This article relates how a remote airport parking facility uses Global Positioning System (GPS) satellites to manage shuttle buses so efficiently that customers don't have to wait any more than 10 minutes for a ride to its facility, even though it is 10 miles from Denver International Airport. Their monitoring and dispatch system contrasts with the typical "bump" approach, where buses aren't dispatched until another bus arrives, resulting in customers sitting on stationary buses, which can be more irritating than waiting for a bus in the lot. The automatic vehicle location (AVL) system enabled the parking operator to cut pickup times in half and also reduce the total daily fleet mileage by 600 miles, saving 30 percent on fuel costs. The article describes the equipment needed for the location system, which is anchored by an integrated unit that is activated when the ignition is started and costs roughly $1,000 each. A monitor in the cashier's booth enables a manager to monitor fleet movements and dispatch buses when backups occur. Because a suitably accurate digital map wasn't available at the first implementation, a vendor actually drove the routes and created one. Fuel savings result from reducing buses' need to idle or circle the airport for customers.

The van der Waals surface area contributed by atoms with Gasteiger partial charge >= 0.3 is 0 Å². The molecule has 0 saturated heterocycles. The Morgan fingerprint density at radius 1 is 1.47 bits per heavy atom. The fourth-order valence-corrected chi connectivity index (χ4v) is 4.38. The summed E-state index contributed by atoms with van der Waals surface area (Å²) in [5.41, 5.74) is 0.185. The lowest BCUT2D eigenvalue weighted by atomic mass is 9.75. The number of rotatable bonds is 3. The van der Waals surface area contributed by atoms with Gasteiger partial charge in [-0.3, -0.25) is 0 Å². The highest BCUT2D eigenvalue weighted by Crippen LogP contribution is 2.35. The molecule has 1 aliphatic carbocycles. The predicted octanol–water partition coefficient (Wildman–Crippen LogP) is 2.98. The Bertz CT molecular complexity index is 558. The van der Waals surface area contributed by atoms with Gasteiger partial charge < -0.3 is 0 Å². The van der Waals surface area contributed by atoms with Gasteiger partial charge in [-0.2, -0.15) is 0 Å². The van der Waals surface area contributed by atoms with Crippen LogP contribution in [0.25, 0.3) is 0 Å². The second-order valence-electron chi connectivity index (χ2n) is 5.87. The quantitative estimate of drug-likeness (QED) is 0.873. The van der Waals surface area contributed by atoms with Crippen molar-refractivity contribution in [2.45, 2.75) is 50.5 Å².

• Availability:
  • Supplemental Notes:
    • January/February 2005
  • Corporate Authors:

    National Parking Association

    1112 16th Street, NW, Suite 300
    Washington, DC  United States  20036
  • Authors:
    • Corbley, K P
  • Publication Date: 2005-1


  • English

Media Info

Subject/Index Terms

Filing Info

  • Accession Number: 00986925
  • Record Type: Publication
  • Source Agency: UC Berkeley Transportation Library
  • Files: BTRIS, TRIS
  • Created Date: Mar 2 2005 12:00AM